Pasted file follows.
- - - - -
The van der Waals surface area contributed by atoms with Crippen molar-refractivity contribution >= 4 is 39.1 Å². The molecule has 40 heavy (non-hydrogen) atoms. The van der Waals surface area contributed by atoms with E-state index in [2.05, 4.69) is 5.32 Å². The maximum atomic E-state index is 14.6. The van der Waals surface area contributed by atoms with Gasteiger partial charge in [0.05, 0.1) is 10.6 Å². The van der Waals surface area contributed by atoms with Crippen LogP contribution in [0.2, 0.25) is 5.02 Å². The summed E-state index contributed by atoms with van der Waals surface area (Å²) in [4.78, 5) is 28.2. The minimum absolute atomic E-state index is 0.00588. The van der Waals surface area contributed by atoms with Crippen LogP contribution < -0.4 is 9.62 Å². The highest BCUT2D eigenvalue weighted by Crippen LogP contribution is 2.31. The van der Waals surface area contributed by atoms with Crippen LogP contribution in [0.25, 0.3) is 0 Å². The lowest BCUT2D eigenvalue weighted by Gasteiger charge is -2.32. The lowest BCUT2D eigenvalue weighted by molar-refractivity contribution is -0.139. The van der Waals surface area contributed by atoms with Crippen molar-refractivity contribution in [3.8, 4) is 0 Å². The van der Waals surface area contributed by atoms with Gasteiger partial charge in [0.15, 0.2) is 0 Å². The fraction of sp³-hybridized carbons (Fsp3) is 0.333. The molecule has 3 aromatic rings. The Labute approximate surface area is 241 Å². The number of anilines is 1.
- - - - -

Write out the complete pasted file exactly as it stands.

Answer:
The van der Waals surface area contributed by atoms with Crippen molar-refractivity contribution >= 4 is 39.1 Å². The molecule has 40 heavy (non-hydrogen) atoms. The van der Waals surface area contributed by atoms with E-state index in [2.05, 4.69) is 5.32 Å². The maximum atomic E-state index is 14.6. The van der Waals surface area contributed by atoms with Gasteiger partial charge in [0.05, 0.1) is 10.6 Å². The van der Waals surface area contributed by atoms with Crippen LogP contribution in [0.2, 0.25) is 5.02 Å². The summed E-state index contributed by atoms with van der Waals surface area (Å²) in [4.78, 5) is 28.2. The minimum absolute atomic E-state index is 0.00588. The van der Waals surface area contributed by atoms with Crippen LogP contribution < -0.4 is 9.62 Å². The highest BCUT2D eigenvalue weighted by Crippen LogP contribution is 2.31. The van der Waals surface area contributed by atoms with Crippen LogP contribution in [0.25, 0.3) is 0 Å². The lowest BCUT2D eigenvalue weighted by Gasteiger charge is -2.32. The lowest BCUT2D eigenvalue weighted by molar-refractivity contribution is -0.139. The van der Waals surface area contributed by atoms with Crippen molar-refractivity contribution in [3.8, 4) is 0 Å². The van der Waals surface area contributed by atoms with Gasteiger partial charge in [0.15, 0.2) is 0 Å². The fraction of sp³-hybridized carbons (Fsp3) is 0.333. The molecule has 3 aromatic rings. The Labute approximate surface area is 241 Å². The number of anilines is 1.